To achieve Step 8, individuals will show that they can understand that complex problems often have causes and effects.
Earlier, in Steps 6 and 7, individuals have been exploring complex problems by being able to recognise them and then carry out appropriate research to understand them better. This step builds on this by breaking down complex problems into causes and effects.
The building blocks of this step are learning:
To teach this step:
This is a step which can be usefully introduced in many different aspects of learning. For example, when talking about scientific concepts, a series of events in literature, or historical or geographical phenomena. Learners can map out what the different causes and effects are around these.
This step is best assessed through a structured assessment. For example:
This step is relevant to individuals whose work frequently exposes them to complex problems.
To build this step in the work environment, managers could:
There are plenty of opportunities for building this skill in the workplace:
For those already employed, this step is best assessed through questioning.
During the recruitment process, this step could be assessed by:
We work with a wide range of organisations, who use the Skills Builder approach in lots of different settings – from youth clubs, to STEM organisations, to careers and employability providers.
We have a lot of materials available to support you to use the Skills Builder Universal Framework with the individuals you work with, including:
We also do a lot of work with organisations who join the Skills Builder Partnership to build the Universal Framework into their work and impact measurement systems. You can find out a lot more using the links below.
Within education you may face a number of complex problems ranging from what courses or topics to study, where to study or what to do next. In the first instance, it is useful to think about the causes and effects of these problems. For example, you might be trying to decide whether to study in your home country or abroad. This might be caused by a number of factors such as better courses overseas but a worry you will miss relatives and friends. Effects could range from gaining a good qualification from a highly regarded institution but you may not enjoy the experience of living in a different place. Seeking to understand more about the causes and effects of a problem is important in education so you can best help yourself when solving a problem or know when to seek more support if needed.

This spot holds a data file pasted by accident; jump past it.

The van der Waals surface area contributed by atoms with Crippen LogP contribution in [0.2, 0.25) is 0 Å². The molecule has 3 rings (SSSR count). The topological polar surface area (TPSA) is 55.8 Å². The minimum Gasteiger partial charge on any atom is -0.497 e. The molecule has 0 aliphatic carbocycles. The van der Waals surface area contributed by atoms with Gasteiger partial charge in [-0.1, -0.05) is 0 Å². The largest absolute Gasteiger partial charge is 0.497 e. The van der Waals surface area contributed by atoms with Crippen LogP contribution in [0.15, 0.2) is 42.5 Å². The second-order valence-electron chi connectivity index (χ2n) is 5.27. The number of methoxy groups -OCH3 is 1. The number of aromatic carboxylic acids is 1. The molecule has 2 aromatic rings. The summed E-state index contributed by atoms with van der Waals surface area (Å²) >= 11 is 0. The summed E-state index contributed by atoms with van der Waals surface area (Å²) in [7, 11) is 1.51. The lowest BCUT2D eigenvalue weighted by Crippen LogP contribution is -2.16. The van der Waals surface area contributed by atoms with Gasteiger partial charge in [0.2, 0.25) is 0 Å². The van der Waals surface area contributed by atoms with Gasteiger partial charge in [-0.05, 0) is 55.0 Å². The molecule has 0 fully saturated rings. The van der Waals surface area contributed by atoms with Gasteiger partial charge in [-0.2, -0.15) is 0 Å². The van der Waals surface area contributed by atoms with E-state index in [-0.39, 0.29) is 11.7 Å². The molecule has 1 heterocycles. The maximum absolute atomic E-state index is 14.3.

In the workplace, it is important to think carefully about the causes and effects of a problem. Whether the organisation is big or small, decisions can affect many people and their daily responsibilities. When working in customer-facing roles, you might be asked to solve complex problems about the public’s experience of using your business such as why sales and profit is lower than usual. If you were to use the first or cheapest solution, you may not resolve the problem and there may be further negative outcomes for the business. This might reflect badly on yourself or your team. By fully exploring the causes and effects of a problem in the workplace, you might see a number of positive outcomes for you, your colleagues and the wider organisation.
When making significant decisions in your personal life,analysing the causes and effects can help you to find a suitable solution. Examples might include looking to move abroad, improve the environment or look at ways to tackle social issues in your local area. These problems require significant consideration and exploring the causes and effects is a useful starting point. Some of these may join together and coming up with solutions might solve multiple aspects of the problem.
To best practise this step of Problem Solving, apply what you have learnt to a real-life situation. Choose one or more of the activities below, remind yourself of the key points and strategies in the step, and have a go!
As a parent or carer, you might be thinking about how best to support your children to build their essential skills. The good news is that there is lots that you can do that will have a big impact, including:
We’ve developed a whole series of tools and resources to help parents to build these skills, including:
There is also content for older children and young people, including short activities and reflections that they can complete alone, or with you.